FACTS AND FICTION ABOUT FLUFFY & FIDO
MYTH: It’s healthy for a pet to have one litter before spaying.
FACT: Wrong. If you spay a female before her first heat you almost entirely eliminate the potential for mammary cancer. Females who are never spayed go through continuous heat cycles and risk getting infection of the uterus.
MYTH: A warm nose means your pet is sick.
FACT: Not always. Cats & dogs have higher body temperatures than humans and may feel warmer in general. If your pet has a warm nose along with a change in texture or color, lethargy, or loss of appetite, a trip to the vet should be in order.
MYTH: Spaying or neutering my dog will make it fat.
FACT: Not so. It’s not the spay or neuter procedure, but too little exercise and too much food that can cause pets to become overweight.
MYTH: It’s okay to give cats milk.
FACT: Cats may like milk, but most adult cats are lactose intolerant. Once a cat is weaned from its mother, they do not need milk anymore. In fact, cats lack the lactase enzyme, which means they are unable to digest milk.
Be sure to contact Dr. Singer or his staff with any other fact or fiction questions about your pet!
firstname.lastname@example.org /// 996-4127
All of these BEAUTIFUL collars were made by Kady’s Kollars and a large portion of the proceeds from the sales goes directly to us, National Mill Dog Rescue!
Please visit Kady’s Kollars website to read about Kady and order a collar or two: http://www.kadyskollars.com/
Like Kady’s Kollars facebook page:http://www.facebook.com/KadysKollars
State laws governing elective surgical procedures
Updated March 2013
Several states regulate veterinary procedures including tail docking, ear cropping, devocalization and cat declawing. The following is a summary of which states currently have statutes and/or regulations concerning these procedures that AVMA research ahs identified.
(see AVMA policy)
There are currently eight states that specifically regulate ear cropping of dogs. Connecticut, New Hampshire, New York and Pennsylvania prohibit ear cropping except by a licensed veterinarian while the dog is under an anesthetic. Illinois prohibits animal torture but makes an exception for alteration of an animal done under the direction of a licensed veterinarian. Maine prohibits mutilating an animal by irreparably damaging body parts but makes an exception for conduct performed by a licensed veterinarian. Massachusetts prohibits ear cropping except when performed by a licensed veterinarian and Washington prohibits ear cropping except when it is considered a customary husbandry practice.
(see AVMA policy)
There are currently four states that have laws prohibiting devocalization of dogs under certain circumstances. Massachusetts and New Jersey prohibit devocalization except in cases where it is medically necessary as determined by a licensed veterinarian. Ohio prohibits the devocalization of dogs which have been deemed dangerous and Pennsylvania prohibits devocalization of any dog for any reason unless the procedure is performed by a licensed veterinarian using anesthesia.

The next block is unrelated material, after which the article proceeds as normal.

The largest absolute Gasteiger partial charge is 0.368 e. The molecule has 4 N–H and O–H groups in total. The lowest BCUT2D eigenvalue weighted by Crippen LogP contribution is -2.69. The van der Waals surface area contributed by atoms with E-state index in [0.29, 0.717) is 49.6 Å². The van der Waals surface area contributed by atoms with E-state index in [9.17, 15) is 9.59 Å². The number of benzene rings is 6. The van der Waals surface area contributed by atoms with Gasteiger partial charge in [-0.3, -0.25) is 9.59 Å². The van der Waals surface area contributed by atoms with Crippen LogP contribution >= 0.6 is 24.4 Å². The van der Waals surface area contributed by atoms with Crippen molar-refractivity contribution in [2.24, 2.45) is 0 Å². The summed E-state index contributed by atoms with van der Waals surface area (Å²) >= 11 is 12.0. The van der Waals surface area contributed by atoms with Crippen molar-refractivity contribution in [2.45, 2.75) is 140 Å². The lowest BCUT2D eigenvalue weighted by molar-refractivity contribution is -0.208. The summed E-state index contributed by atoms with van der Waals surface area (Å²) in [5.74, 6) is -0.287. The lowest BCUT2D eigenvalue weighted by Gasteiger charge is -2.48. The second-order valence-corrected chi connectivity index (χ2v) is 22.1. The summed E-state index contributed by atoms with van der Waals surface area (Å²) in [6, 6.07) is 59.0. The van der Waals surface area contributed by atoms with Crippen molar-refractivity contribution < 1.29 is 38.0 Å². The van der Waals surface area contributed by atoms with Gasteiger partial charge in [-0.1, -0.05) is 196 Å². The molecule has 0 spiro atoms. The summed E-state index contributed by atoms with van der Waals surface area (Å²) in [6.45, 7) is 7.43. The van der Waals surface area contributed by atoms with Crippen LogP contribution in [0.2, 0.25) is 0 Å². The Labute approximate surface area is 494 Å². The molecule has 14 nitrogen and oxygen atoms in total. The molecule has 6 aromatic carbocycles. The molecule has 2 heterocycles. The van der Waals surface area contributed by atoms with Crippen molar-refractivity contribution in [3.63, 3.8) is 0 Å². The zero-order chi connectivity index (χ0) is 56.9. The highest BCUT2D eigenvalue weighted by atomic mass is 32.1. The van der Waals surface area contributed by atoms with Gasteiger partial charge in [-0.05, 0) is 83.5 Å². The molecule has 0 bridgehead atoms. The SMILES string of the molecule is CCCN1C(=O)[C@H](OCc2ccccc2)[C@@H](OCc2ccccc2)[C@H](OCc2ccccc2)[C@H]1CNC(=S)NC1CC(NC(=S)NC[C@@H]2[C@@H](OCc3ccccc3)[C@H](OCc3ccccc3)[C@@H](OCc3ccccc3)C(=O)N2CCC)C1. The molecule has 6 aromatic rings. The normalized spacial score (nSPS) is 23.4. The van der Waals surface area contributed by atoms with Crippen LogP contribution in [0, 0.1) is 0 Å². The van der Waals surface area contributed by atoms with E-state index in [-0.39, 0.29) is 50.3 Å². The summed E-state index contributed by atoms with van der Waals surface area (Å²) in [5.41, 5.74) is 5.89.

In 2009 California enacted SB 762, which makes it unlawful for a city, county, or city and county to prohibit a healing arts licensee from engaging in any act or performing any procedure that falls California within the professionally recognized scope of practice of that licensee. This bill became effective on January 1, 2010. Ordinances adopted prior to that date remain in effect, including West Hollywood’s cat declawing ban, which led to the adoption of the state law.
In order to beat the deadline imposed by California SB 762, the following municipalities in California adopted cat declawing bans in late 2009: Berkley, Beverly Hills, Burbank, Culver City, Los Angeles, San Francisco, and Santa Monica. A similar measure was proposed but ultimately defeated in Malibu.
In 2012, California SB 1229 was signed into law. It prohibits a landlord that allows a tenant to have an animal on the premises from advertising or establishing rental policies in a manner that requires a tenant or a potential tenant with an animal to have that animal declawed or devocalized as a condition of occupancy.
Hello, we just posted the link to the most complete and current Pet Food , Treat, Product alert and recall notices.
We’ve made a heading at the top of our page to access it quickly.
Its believed that all parts of the Easter lily, tiger lily, Japanese showy lily, rubrum lily, stargazer lily, and some species of day lilies are highly toxic to cats. During the spring, these flowers begin appearing in flower arrangements and potted plants in many homes. They are also commonly found in gardens, but incidence of outdoor cats suffering from lily toxicosis is rare, most cases are seen in indoor cats that have eaten some part of the plant. Even a small amount of any of these lilies can be fatal if not diagnosed and treated properly and quickly. The toxin found in the Easter Lily plant has proven to be the most nephrotoxic and pancreotoxic. Clinical signs usually appear within three to twelve occurs within one to three days. If treatment is delayed past 18 to 24 hours after anuria develops, prognosis is poor. Lab work will show increased levels of blood urea nitrogen, creatinine, potassium, and phosphorus. Epithelial casts have been found in the urine as early as twelve to eighteen hours post ingestion, as well as proteinuria and glucosuria.